Whether you’re managing IT for a small business just getting started or a major multinational corporation, there are two critical concerns that you have to meet: security and regulations. The two often go hand in hand, though security usually concerns itself with safeguarding your firm’s assets and customer information. Regulatory concerns are related to government oversight and the consequences that can be enforced should a security breach occurs that compromises those assets and customer information.
If you’ve worked in IT for any significant amount of time, you are aware of the lag that often occurs when talking about technological advancement and the crafting of laws to address the new challenges presented by that technology. When government agencies do eventually catch up, compliance with regulations becomes critical to a firm’s continuing success. For example, there are some big changes coming for businesses that collect user data in Europe.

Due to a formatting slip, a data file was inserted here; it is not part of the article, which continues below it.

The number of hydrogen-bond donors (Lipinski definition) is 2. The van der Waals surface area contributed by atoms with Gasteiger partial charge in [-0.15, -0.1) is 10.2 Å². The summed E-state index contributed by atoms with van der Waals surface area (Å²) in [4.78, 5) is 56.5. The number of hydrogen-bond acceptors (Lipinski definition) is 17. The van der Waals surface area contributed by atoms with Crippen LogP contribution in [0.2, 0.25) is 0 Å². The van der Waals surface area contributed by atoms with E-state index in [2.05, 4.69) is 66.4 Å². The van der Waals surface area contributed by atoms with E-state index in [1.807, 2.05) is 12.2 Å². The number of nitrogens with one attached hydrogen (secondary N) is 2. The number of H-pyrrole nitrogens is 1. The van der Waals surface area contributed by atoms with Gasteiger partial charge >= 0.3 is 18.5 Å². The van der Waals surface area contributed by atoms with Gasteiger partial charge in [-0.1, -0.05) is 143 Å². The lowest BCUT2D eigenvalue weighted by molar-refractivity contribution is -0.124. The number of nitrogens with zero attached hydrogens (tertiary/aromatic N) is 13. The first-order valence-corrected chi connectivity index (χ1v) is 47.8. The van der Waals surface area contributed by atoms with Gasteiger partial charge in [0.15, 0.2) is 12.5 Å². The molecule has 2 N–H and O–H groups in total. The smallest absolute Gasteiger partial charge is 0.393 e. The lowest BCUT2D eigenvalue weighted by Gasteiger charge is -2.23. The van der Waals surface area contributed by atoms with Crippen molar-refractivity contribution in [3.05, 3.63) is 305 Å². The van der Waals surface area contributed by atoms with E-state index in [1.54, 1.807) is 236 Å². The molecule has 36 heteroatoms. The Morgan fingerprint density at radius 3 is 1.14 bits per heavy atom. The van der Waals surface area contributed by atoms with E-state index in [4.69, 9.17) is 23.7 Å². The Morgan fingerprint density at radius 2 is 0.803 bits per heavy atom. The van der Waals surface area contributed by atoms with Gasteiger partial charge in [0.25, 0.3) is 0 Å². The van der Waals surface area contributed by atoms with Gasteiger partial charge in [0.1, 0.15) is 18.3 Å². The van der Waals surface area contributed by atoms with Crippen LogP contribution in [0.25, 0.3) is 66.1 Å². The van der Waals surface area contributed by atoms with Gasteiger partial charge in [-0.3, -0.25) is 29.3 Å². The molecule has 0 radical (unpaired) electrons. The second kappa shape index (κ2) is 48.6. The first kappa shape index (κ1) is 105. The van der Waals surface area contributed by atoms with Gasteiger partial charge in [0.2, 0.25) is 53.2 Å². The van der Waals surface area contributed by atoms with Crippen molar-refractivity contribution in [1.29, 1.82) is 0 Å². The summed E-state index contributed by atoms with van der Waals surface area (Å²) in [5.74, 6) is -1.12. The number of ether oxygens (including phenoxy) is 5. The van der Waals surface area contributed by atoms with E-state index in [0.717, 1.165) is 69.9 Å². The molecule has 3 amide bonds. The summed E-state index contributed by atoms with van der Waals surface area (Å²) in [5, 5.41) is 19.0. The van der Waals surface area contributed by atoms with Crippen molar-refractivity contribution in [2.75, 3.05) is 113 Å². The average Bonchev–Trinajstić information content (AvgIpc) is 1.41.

If your organization does business within a country that is part of the European Union, you are already aware of the EU General Data Protection Regulation (GDPR). If not, you have until May of 2018 to become compliant with the regulations that have been established. Here is what you need to know about the GDPR, the common issues that make compliance difficult, and how Network Access Control (NAC) can help you better secure your network to maintain compliance.
Key points of GDPR
The GDPR was established by the EU to protect the data of its citizens, essentially. Many of the provisions of the GDPR pertain to the storage, handling, and transfer of user data in an effort to strengthen privacy rights. If your organization collects customer information in the EU, you must be compliant with GDPR by 2018.